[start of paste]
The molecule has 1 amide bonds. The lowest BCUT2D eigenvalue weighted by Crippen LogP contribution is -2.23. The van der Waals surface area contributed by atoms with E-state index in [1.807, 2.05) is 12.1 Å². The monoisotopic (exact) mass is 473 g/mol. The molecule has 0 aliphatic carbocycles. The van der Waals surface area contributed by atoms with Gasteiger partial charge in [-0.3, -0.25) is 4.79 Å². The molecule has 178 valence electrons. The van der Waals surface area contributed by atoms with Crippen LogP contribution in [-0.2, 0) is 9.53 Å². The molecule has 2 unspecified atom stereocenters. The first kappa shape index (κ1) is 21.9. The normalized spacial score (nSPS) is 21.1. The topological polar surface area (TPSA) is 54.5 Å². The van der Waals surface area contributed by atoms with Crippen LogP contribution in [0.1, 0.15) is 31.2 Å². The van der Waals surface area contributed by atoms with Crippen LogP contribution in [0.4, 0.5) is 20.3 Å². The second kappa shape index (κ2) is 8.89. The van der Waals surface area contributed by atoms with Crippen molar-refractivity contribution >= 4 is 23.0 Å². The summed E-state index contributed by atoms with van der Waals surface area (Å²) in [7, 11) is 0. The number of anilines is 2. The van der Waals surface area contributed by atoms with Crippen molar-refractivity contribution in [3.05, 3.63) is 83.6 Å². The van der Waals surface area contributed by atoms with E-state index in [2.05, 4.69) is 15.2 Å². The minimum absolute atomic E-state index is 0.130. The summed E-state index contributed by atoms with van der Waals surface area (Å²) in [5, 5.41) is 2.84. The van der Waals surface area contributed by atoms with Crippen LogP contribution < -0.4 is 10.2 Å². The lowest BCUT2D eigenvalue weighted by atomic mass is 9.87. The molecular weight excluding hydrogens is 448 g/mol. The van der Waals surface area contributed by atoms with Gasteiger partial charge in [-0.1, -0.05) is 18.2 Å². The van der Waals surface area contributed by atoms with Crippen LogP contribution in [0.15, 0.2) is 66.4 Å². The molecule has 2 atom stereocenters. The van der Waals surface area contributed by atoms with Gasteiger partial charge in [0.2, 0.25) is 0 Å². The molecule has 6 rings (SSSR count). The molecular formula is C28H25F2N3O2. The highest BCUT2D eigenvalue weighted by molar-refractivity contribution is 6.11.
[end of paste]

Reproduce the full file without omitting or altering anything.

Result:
The molecule has 1 amide bonds. The lowest BCUT2D eigenvalue weighted by Crippen LogP contribution is -2.23. The van der Waals surface area contributed by atoms with E-state index in [1.807, 2.05) is 12.1 Å². The monoisotopic (exact) mass is 473 g/mol. The molecule has 0 aliphatic carbocycles. The van der Waals surface area contributed by atoms with Gasteiger partial charge in [-0.3, -0.25) is 4.79 Å². The molecule has 178 valence electrons. The van der Waals surface area contributed by atoms with Crippen LogP contribution in [-0.2, 0) is 9.53 Å². The molecule has 2 unspecified atom stereocenters. The first kappa shape index (κ1) is 21.9. The normalized spacial score (nSPS) is 21.1. The topological polar surface area (TPSA) is 54.5 Å². The van der Waals surface area contributed by atoms with Crippen LogP contribution in [0.1, 0.15) is 31.2 Å². The van der Waals surface area contributed by atoms with Crippen LogP contribution in [0.4, 0.5) is 20.3 Å². The second kappa shape index (κ2) is 8.89. The van der Waals surface area contributed by atoms with Crippen molar-refractivity contribution >= 4 is 23.0 Å². The summed E-state index contributed by atoms with van der Waals surface area (Å²) in [7, 11) is 0. The number of anilines is 2. The van der Waals surface area contributed by atoms with Crippen molar-refractivity contribution in [3.05, 3.63) is 83.6 Å². The van der Waals surface area contributed by atoms with E-state index in [2.05, 4.69) is 15.2 Å². The minimum absolute atomic E-state index is 0.130. The summed E-state index contributed by atoms with van der Waals surface area (Å²) in [5, 5.41) is 2.84. The van der Waals surface area contributed by atoms with Crippen LogP contribution < -0.4 is 10.2 Å². The lowest BCUT2D eigenvalue weighted by atomic mass is 9.87. The molecular weight excluding hydrogens is 448 g/mol. The van der Waals surface area contributed by atoms with Gasteiger partial charge in [-0.1, -0.05) is 18.2 Å². The van der Waals surface area contributed by atoms with Crippen LogP contribution in [0.15, 0.2) is 66.4 Å². The molecule has 2 atom stereocenters. The van der Waals surface area contributed by atoms with Gasteiger partial charge in [0.2, 0.25) is 0 Å². The molecule has 6 rings (SSSR count). The molecular formula is C28H25F2N3O2. The highest BCUT2D eigenvalue weighted by molar-refractivity contribution is 6.11.